# $L^p$ compactness for a sequence of functions from compactness of product with cut-off

Fix $$p \in [1,\infty)$$. Let $$f_n:[a,b] \to \mathbb R$$, $$n \in \mathbb N$$, be a sequence of $$C^1$$ functions. For every fixed $$m\in \mathbb N^*$$, suppose that the sequence of functions $$\{f_{n}\psi_m(f_n)\}_{n \in \mathbb N}$$ has a strongly convergent subsequence in $$L^p([a,b])$$ and that every subsequence $$\{f_{n_k}\psi_m(f_{n_k})\}_{n_k}$$ is also compact in $$L^p$$ for any fixed $$m$$. Here $$\psi_m$$ is a smooth cut-off function such that $$0 \le \psi_m \le 1$$ and $$\psi_m(f) = \begin{cases} 1 \qquad \text{ if } |f - 1|\ge 1/m \\ 0 \qquad \text{ if } |f -1 |\le 1/(2m) \end{cases}$$

Assume also that $$\Vert f_n \Vert_{L^p} \le C$$ (for a constant $$C>0$$ that does not depend on $$n,m$$ for all $$p \in [1,\infty]$$). . If necessary, also asssume that $$\Vert D_x(f_n\psi_m(f_n))\Vert_{L^1} \le C_m$$, where $$C_m$$ is a constant that depends only on $$m$$.

• How can we prove (or disprove) that $$\{f_n\}_{n\in \mathbb N}$$ also has a strongly convergent subsequence in $$L^p([a,b])$$?

• If the result is not true, what additional assumption would make it so?

This question is motivated by my previous question $L^p$ compactness for a sequence of functions from compactness of cut-off.

• I guess the definition of the functions $\psi_m(f)$ should be something like $$\psi_m(f)(x) = \begin{cases} 1 \qquad \text{ if } |f(x) - 1|\ge 1/m \\ 0 \qquad \text{ if } |f(x) -1 |\le 1/(2m) \end{cases}$$ for each $x\in [a,b]$. – Alex Ravsky Aug 12 at 8:24
• @AlexRavsky Yes, exactly. I was just trying to use a shorter notation. – Zac Aug 12 at 8:25
• The condition “every subsequence $\{f_{n_k}\psi_m(f_{n_k})\}_{n_k}$ is also compact in $L^p$” is very strong. It can be shown that it is equivalent to $\{f_{n}\psi_m(f_{n})\}_{n\in\Bbb N}$ has finitely many values. I guess you mean that a set $\{f_{n}\psi_m(f_{n})\}_{n\in\Bbb N}$ is totally bounded instead. – Alex Ravsky Aug 12 at 8:30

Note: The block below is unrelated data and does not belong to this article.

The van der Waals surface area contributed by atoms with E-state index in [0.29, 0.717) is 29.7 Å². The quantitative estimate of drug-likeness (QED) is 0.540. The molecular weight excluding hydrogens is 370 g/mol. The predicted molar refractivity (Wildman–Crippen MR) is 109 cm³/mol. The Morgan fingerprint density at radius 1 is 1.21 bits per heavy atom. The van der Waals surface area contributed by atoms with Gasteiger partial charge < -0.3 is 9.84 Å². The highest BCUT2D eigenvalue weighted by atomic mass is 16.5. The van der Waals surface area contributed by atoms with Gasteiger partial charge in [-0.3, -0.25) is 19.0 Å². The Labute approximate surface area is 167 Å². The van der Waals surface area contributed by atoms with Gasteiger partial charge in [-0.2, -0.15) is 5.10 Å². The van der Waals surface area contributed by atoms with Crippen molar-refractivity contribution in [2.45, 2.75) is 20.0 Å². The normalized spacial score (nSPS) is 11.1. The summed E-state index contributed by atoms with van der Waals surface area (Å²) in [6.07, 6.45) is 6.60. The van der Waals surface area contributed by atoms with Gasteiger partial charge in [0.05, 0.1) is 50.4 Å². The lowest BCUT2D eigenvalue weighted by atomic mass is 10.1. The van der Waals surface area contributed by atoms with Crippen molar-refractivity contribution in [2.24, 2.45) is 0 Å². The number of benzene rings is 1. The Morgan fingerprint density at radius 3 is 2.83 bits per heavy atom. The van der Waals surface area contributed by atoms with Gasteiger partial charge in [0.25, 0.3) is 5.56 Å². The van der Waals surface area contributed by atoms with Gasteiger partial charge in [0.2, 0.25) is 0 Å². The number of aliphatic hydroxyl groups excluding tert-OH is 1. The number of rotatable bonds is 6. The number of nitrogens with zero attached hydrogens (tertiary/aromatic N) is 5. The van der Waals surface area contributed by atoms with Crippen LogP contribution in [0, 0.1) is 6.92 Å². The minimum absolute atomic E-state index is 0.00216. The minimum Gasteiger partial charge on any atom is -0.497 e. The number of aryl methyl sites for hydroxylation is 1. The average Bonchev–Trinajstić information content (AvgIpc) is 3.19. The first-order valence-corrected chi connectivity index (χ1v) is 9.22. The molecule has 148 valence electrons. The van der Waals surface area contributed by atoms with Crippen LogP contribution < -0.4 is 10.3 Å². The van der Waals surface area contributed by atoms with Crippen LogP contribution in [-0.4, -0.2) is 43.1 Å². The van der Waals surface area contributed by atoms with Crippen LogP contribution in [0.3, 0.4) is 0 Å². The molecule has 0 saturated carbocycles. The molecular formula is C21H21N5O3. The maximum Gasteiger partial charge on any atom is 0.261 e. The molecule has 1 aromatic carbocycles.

• @AlexRavsky Thank you. What other (more explicit) assumption on $f_n$ would make this requirement hold? – Zac Aug 12 at 9:29
• @AlexRavsky Thanks! Is there anything that we can assume on $f_n$ (smoothness, integrability, a condition on the derivatives?) that would make this condition on $\mu(X_{n,m})$ automatically true? – Zac Aug 12 at 9:59

The question is not very clear, as stated, but the following can be proved. Let $$B$$ be a bounded set of $$L^p(0,1)$$ and assume that for every $$\epsilon>0$$ the set $$B_\epsilon=\{f \chi_{\{|f| \ge \epsilon\}}, \ f \in B\}$$ is relatively compact in $$L^p$$, then $$B$$ is relatively compact, too. In fact, given $$\epsilon >0$$, a finite $$\epsilon/2$$-net for $$B_\epsilon$$ is a $$\epsilon$$-net for $$B$$, since $$(0,1)$$ has finite measure. Changing characteristic functions with smooth cut-off (around 1, as in the original problem), should not change the conclusion.
• Sorry for the language which was a bit too cryptic. For $B$ I want to prove it is totally bounded, that is for every $\epsilon>0$ there exists a finite number of balls $B(f_i, \epsilon)$ covering it. Do it first for $B_\epsilon$ (with $\epsilon/2$ balls), by assumption, and then note that the double balls cover $B$. – Giorgio Metafune Aug 11 at 21:42